Don’t Set Yourself Up For Periodontal Disease
- Posted on: Dec 30 2015
It’s never good when disease affects your body…you want to be healthy and stay healthy and you do whatever it takes to maintain your body’s health. This should be true for your mouth, gums and teeth as well.
It’s true. One of the most common causes of tooth loss in the United States is periodontal disease – which ranges from simple gum inflammation to a serious disease that results in major damage to the bones and soft tissues that support your teeth. In the worst of cases, teeth are lost.
Your mouth is full of bacteria, germs, and debris. They combine to cause bad breath as well as a sticky, colorless film on your teeth called plaque.
The cause of periodontal disease is most commonly poor oral hygiene. Brushing and flossing regularly can help get rid of plaque but plaque that’s not removed forms tartar which can only be removed by a dentist or a hygienist. The longer plaque and tartar remain on your teeth, the more harmful they become.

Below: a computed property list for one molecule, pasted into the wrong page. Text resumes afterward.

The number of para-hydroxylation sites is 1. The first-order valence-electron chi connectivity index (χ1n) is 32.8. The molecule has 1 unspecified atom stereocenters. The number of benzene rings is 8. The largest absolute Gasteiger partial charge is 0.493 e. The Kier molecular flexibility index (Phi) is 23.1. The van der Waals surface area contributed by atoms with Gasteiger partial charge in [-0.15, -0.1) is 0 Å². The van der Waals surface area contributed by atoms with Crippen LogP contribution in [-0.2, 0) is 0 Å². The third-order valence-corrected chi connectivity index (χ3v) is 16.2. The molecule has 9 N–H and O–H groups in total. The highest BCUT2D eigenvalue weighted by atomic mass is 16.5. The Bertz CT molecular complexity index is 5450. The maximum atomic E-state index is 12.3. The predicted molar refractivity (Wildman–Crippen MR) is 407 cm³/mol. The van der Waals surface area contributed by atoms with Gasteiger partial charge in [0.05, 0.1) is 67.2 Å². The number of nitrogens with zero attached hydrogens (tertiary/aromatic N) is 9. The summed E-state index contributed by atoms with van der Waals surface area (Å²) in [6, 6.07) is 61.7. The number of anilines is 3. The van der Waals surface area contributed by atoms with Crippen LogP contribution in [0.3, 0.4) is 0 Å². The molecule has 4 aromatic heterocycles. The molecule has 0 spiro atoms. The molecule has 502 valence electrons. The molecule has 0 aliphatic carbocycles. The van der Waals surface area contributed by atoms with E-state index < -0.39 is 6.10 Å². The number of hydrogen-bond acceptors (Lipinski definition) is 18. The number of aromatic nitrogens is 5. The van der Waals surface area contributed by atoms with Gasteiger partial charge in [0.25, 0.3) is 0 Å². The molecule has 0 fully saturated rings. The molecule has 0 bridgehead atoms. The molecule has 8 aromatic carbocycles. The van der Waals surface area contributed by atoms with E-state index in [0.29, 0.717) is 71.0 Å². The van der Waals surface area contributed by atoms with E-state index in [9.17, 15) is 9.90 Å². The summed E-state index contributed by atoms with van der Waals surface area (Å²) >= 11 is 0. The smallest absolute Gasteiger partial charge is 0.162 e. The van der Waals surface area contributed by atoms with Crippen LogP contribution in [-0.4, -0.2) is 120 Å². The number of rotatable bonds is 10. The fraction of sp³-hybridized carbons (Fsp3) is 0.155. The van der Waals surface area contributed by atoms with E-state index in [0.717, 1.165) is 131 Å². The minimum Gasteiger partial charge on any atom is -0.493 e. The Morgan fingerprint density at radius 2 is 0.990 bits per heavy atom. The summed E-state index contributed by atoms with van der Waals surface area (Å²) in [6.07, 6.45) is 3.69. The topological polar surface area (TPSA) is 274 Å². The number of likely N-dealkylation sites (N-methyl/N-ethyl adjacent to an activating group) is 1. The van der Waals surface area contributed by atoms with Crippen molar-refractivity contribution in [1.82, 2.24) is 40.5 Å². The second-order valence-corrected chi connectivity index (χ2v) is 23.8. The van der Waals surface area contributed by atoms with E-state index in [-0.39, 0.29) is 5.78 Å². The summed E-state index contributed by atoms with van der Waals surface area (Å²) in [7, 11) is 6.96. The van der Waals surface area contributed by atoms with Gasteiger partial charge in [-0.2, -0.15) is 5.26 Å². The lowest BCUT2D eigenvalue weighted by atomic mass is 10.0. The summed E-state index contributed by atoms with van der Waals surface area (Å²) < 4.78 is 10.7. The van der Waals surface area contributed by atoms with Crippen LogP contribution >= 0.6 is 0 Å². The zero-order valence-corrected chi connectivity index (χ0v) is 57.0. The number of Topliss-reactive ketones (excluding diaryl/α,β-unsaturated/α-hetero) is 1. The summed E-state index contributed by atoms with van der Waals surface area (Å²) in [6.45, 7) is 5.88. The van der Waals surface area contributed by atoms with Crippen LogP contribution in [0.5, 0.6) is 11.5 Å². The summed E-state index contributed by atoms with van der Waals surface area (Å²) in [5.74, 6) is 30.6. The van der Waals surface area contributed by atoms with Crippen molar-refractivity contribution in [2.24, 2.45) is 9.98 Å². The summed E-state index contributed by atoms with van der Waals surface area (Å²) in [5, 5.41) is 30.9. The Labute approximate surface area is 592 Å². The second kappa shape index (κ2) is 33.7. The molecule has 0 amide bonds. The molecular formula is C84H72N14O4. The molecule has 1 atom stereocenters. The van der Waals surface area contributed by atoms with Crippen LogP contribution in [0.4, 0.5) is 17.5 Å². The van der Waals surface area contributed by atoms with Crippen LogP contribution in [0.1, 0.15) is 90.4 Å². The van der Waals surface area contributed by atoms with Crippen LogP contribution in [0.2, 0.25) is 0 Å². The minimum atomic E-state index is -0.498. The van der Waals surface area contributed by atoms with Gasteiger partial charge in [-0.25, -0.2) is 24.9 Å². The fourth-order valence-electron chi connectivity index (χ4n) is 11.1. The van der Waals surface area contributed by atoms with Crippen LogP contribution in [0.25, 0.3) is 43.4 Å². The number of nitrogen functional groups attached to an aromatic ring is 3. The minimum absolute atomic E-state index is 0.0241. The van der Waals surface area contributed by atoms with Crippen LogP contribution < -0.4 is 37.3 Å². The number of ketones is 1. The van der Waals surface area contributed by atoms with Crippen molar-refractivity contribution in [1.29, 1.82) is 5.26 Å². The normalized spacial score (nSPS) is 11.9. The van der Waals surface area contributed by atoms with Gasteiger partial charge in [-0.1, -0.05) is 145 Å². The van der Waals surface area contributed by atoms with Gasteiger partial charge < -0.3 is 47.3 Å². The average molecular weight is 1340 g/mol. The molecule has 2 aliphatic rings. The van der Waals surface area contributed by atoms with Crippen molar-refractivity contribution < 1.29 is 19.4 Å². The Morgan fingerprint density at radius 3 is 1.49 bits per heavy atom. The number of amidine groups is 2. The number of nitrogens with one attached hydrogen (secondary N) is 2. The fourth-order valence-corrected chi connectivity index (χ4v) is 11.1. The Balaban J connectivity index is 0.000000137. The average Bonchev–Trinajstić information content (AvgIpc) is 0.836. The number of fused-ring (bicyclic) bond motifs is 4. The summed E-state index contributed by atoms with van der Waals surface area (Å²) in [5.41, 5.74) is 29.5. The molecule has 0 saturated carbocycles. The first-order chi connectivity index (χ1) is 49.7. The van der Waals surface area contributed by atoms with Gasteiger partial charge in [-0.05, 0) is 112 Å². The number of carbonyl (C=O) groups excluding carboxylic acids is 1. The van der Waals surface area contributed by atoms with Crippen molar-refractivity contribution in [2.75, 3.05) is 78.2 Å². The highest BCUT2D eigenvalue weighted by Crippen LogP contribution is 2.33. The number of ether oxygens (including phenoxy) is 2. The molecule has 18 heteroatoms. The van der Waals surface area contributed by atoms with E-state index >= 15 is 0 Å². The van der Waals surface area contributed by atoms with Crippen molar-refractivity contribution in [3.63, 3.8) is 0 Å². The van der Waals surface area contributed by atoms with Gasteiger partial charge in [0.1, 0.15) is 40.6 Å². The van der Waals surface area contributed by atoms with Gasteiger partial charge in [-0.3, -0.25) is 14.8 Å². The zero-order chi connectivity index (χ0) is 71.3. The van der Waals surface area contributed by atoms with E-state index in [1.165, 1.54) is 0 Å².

Plaque, tartar and bacteria left on the teeth can cause gingivitis. Signs to look for are gums that bleed easily and are tender, swollen and red. Gingivitis is a mild form of gum disease. It is easily treated and can usually be reversed with good dental habits. If gingivitis is not treated, it can advance to periodontitis, inflammation around the gums and teeth.
In periodontitis, gums pull away from the teeth and form pockets that become infected. The body’s immune system fights the bacteria as the plaque grows below the gum line. This natural response to infection starts to break down the tissues and bone that hold the teeth in place. If left untreated, tissue, gums and bone are destroyed. Teeth become loose and eventually have to be removed.
If periodontal disease is caught early, it is easy to treat.
Here are some things that may indicate you have periodontal disease:
- Sensitive teeth
- Bad breath (halitosis)
- Bleeding, swollen, red or recessed gums
Get on top of your dental care!
Call to book an appointment with Dr. Winter, today: 414-464-9021.
Posted in: Periodontal Disease